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MID-YEAR 2020 INDUSTRIAL MARKET UPDATE

Industrial Market Update

MID-YEAR 2020 INDUSTRIAL MARKET UPDATE

Net Absorption & Vacancy Rates
Statistically, Q2 2020 is showing the effects of COVID-19 on industrial leasing activity and the industrial market.  Net absorption of vacant space during Q2 2020 was only 107,345 SF compared to 829,298 SF for Q2 2019.  YTD net absorption for 2020 totals 330,369 SF compared to 1,587,669 SF in 2019. 
The difference in the net absorption numbers (SF) between 2019 and 2020 is significant.  However, the industrial market remains healthy as demonstrated by the overall industrial vacancy rate of 5.0% through the Q2 2019 and 4.8% through Q2 2020. More specifically, YTD industrial vacancy rates reflect the continued sound condition of the market by product type: 

What is Influencing this Market Condition?
Two characteristics of the current market have significantly influenced the ongoing strong conditions of the industrial market: 1) Vacancy rates were at historical lows prior to the introduction of COVID-19 and, 2) Delivery of new industrial product to the market year-over-year has moderated.  YTD Q2 2019 deliveries of new industrial product totaled 1,853,203 SF.  While Q2 2020 new deliveries of industrial product totaled only 906,571 SF.  The combination of less new development coming on line and limited negative absorption has enabled vacancy rates to remain low.  Therefore, the overall market is in a state of good health. 
Different Opinions
Current expectations between landlords and tenants do seem to significantly differ.  Tenants believe the industrial market has weakened and landlords are still very bullish on the market.  A major reason for this difference in perception of the market has been the media’s reporting on the commercial real estate market.  Retail and office space have been significantly impacted by COVID-19, so far in 2020.  COVID-19 has had a very limited impact on new industrial lease terms and conditions, at least through Q2 2020.  Limited net free rent, and tenant improvement packages, combined with strong net rates seems to be the story of the day for most industrial properties.  The one exception to these healthy characteristics is office/flex/showroom product.  Office/flex/showroom product still requires net free rent and significant improvement dollars generally to consume a new lease. 
Hottest Industrial Market Segment
One of the brightest spots in the industrial market is User/Owner building sales.  The limited supply of functional industrial properties currently available For Sale, combined with the low interest rate environment for debt, has pushed User/Owner building values to all time highs.  Specifically, well-located properties receive multiple offers in many instances.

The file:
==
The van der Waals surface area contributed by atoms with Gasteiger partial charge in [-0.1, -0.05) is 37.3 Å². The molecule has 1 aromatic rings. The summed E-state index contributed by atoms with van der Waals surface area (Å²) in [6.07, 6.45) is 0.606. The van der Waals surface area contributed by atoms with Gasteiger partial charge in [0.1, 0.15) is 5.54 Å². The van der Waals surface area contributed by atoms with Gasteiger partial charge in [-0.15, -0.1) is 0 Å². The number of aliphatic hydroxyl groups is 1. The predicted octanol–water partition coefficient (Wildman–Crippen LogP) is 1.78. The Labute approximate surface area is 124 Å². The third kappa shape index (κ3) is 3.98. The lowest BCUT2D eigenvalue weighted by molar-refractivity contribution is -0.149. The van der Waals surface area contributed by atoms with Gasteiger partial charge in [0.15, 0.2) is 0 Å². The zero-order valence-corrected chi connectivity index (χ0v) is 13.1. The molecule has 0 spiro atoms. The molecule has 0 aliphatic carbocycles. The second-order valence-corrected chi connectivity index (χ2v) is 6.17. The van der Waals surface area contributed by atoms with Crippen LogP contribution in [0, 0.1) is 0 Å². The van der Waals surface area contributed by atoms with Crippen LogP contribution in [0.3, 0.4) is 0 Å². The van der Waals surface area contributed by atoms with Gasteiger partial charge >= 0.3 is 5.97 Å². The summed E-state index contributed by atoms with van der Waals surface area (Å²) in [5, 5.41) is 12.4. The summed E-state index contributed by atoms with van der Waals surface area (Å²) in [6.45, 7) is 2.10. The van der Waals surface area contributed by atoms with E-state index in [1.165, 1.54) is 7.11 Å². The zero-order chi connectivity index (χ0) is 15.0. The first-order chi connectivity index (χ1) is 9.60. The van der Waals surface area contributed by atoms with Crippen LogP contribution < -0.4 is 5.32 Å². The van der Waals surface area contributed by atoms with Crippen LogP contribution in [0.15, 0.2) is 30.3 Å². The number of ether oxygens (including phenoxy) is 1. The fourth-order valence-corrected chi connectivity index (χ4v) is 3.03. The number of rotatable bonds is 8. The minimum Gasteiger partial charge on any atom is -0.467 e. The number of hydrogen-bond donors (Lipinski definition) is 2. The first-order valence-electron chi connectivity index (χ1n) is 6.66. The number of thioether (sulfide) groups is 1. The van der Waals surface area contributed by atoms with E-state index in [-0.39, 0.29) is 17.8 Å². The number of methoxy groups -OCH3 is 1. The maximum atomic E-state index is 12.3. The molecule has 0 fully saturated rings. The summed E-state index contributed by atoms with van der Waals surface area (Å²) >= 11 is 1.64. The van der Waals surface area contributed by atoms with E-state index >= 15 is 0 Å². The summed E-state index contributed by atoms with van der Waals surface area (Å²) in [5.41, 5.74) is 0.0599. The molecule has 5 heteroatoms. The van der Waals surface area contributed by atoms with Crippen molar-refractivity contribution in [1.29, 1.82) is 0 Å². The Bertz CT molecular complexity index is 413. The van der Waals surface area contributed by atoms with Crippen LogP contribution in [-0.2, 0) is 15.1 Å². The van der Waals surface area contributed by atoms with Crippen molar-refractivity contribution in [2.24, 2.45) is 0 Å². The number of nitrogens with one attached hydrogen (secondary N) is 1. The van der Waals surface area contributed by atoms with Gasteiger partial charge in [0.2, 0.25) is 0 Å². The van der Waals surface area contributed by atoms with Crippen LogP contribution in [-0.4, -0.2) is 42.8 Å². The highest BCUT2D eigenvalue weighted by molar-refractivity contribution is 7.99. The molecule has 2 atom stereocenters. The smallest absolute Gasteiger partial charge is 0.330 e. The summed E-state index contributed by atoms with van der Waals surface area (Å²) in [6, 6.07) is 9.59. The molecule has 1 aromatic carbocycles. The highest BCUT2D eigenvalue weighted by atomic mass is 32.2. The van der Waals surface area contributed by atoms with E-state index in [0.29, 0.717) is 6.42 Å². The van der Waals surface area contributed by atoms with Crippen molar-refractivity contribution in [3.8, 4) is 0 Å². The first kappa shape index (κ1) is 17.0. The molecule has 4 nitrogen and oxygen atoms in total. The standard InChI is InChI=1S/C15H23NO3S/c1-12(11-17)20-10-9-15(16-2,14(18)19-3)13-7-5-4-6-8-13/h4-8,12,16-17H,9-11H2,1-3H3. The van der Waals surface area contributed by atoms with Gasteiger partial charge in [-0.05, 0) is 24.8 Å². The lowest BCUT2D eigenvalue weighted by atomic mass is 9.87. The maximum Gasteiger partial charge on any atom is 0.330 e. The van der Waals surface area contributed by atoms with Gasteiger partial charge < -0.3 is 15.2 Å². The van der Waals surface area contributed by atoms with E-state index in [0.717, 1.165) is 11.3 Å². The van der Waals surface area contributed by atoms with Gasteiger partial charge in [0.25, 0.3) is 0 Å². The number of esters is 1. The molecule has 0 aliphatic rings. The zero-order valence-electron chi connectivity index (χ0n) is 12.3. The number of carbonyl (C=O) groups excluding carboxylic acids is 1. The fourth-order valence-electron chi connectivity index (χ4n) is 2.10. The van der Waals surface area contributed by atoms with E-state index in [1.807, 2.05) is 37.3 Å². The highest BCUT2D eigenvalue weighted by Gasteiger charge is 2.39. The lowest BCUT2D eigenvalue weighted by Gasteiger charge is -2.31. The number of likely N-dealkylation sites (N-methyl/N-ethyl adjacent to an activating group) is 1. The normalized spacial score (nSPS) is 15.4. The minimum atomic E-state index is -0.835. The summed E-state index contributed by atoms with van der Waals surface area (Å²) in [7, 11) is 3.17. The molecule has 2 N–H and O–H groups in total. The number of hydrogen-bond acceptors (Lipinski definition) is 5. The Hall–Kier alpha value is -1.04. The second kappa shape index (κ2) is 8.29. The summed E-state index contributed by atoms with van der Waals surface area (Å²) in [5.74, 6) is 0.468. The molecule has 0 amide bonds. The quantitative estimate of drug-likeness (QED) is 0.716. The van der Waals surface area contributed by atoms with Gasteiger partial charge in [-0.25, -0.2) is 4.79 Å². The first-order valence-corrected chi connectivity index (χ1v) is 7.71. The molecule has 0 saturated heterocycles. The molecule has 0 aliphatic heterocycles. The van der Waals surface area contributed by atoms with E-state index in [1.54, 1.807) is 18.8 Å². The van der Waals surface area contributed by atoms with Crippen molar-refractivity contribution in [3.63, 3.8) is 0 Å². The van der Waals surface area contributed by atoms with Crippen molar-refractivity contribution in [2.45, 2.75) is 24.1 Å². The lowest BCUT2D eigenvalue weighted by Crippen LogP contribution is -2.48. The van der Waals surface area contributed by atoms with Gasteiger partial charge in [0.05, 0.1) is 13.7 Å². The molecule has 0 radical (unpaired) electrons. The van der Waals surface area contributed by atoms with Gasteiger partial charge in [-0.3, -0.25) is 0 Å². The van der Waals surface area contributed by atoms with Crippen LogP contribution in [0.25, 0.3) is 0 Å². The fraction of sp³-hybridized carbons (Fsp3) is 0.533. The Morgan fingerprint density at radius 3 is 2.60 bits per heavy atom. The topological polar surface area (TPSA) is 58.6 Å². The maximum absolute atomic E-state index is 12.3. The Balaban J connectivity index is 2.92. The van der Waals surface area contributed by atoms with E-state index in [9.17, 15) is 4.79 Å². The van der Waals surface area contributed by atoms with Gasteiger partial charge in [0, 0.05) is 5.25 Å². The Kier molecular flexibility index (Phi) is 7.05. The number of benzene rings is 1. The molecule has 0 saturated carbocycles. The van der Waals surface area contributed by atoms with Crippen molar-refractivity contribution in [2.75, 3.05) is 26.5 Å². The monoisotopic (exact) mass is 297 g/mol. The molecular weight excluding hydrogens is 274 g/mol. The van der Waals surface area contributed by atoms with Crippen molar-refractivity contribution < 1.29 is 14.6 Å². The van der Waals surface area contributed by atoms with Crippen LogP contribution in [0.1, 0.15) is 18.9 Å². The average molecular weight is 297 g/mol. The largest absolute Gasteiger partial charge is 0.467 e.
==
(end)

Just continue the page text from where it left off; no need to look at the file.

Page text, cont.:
What is to Come
Finally, finding a vaccine that will make the current pandemic a thing of the past will remove much of the uncertainty existing today in the economy and the commercial/industrial real estate market.  If the pandemic continues on into next year, the statistics and resulting story being told may be much different than it is today. 
Written by: Phil Simonet, Principal

ECONOMIC UPDATE: Industrial Building Values

Q1-2020 Industrial Economic Update

ECONOMIC UPDATE
Is This 2008 All Over Again?
Industrial Building Values

Even in the best economies, owners are curious about the value of their building. In times of economic uncertainty, this question takes on even more significance. For many business owners, this recession may be forcing them to ask the tough questions related to building values. The short answer is that buildings are not worth what they were 60-days ago. Beyond that, future predictions require a well-informed analysis.

First, a bit of history. The 2008 Great Recession eliminated most of the demand for industrial space, both for lease and for sale; however, the supply of available buildings did not change significantly. This supply and demand imbalance created a significant drop in building sale prices that was at times up to 33%. Contrasted with today’s environment, the low supply of available buildings has pushed prices to unheard of levels. In fact, some high-quality owner-user buildings were selling for $100 per square foot or more, an all-time high in the Twin Cities. The current crisis will certainly reduce demand for buildings, which is already becoming obvious through terminated purchase agreements, fewer showings, fewer offers, and reduced offer prices.